5/2014 – Rainforest, Singapore Botanic Gardens (15 Feb 2014)

I joined my friend, Sharon, who led an Informal Macro Outing to one of the oldest remnants of primary rainforest in Singapore at Singapore Botanic Gardens this morning.

(Group photo)

(Group photo)

We spotted many spitting spiders. Spitting spiders are members of the family Scytodidae. They catch their prey by spitting a fluid that contains both venom and spider silk. The spider usually strikes from a distance of 10–20 mm and the whole attack sequence is over in a little under 1/700th of a second. Here is a spitting spider having an ant as breakfast.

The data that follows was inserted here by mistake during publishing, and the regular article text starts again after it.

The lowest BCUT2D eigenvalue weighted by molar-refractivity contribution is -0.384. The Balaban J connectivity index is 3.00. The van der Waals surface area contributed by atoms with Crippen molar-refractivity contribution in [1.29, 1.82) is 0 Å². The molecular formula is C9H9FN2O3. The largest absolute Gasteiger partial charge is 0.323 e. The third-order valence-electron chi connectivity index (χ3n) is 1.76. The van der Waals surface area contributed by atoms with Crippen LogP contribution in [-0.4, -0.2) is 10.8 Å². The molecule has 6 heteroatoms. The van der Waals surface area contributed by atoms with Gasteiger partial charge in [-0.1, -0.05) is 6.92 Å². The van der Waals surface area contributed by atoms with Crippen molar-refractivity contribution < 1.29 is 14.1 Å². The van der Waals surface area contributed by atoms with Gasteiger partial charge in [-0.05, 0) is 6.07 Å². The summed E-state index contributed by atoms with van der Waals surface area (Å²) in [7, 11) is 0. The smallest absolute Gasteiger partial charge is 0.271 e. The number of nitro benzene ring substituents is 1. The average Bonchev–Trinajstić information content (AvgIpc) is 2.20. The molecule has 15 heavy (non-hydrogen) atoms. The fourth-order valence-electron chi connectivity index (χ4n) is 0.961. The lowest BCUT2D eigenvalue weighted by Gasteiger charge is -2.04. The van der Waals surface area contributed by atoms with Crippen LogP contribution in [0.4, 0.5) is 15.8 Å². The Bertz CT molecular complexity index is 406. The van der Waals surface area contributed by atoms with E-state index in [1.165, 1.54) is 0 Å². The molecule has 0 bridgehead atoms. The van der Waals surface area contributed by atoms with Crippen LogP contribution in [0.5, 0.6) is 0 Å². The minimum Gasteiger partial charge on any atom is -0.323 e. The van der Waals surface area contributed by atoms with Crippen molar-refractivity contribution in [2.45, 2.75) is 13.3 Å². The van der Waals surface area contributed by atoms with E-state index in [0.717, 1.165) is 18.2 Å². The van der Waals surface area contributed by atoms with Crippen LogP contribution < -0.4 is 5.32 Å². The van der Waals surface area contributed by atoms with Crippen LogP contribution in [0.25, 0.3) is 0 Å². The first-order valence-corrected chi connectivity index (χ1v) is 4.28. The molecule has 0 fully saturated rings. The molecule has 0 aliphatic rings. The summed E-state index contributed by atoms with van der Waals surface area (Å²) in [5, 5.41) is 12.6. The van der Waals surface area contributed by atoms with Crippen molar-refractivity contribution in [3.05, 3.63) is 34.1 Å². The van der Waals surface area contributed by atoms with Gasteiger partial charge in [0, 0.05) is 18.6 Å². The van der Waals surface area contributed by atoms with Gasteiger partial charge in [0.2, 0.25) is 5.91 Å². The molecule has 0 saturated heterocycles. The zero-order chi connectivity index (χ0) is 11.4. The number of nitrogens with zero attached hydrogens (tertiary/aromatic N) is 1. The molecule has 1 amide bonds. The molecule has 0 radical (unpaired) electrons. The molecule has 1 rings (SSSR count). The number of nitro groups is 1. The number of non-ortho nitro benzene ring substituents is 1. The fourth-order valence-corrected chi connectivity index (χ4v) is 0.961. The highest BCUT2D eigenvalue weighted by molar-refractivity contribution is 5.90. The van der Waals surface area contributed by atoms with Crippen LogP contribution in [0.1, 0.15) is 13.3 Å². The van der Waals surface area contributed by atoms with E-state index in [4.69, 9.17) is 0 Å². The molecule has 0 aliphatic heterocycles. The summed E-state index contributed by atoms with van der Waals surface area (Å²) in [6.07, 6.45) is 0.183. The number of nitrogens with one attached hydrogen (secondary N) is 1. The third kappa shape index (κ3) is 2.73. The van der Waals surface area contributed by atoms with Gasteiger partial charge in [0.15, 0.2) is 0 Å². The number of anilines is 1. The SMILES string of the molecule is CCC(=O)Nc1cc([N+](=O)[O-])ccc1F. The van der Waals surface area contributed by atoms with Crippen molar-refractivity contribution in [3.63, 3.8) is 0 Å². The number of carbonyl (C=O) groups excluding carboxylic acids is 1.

(Spitting spider with ant as prey)

(Spitting spider with ant as prey)

After making the capture, the spider will typically bite the prey with venomous effect, and wrap it in the normal spider fashion with silk from the spinnerets as shown below:

(Wrap its prey with its spitting silk)

(Wrap its prey with its spitting silk)

Here is probably a male spitting spider guarding its egg sac. Could you spot the smaller female nearby?

(Spitting spider guarding its egg sac)

(Spitting spider guarding its egg sac)

Due to the dry spell, beside spitting spiders, we found very few other subjects. Here are record shots of 2 common dragonflies which I would often gave them a miss when there are other attractive insects to photograph.

(Lathrecista asiatica, male)

(Lathrecista asiatica, male)

(Neurothemis fluctuans, immature male)

(Neurothemis fluctuans, immature male)

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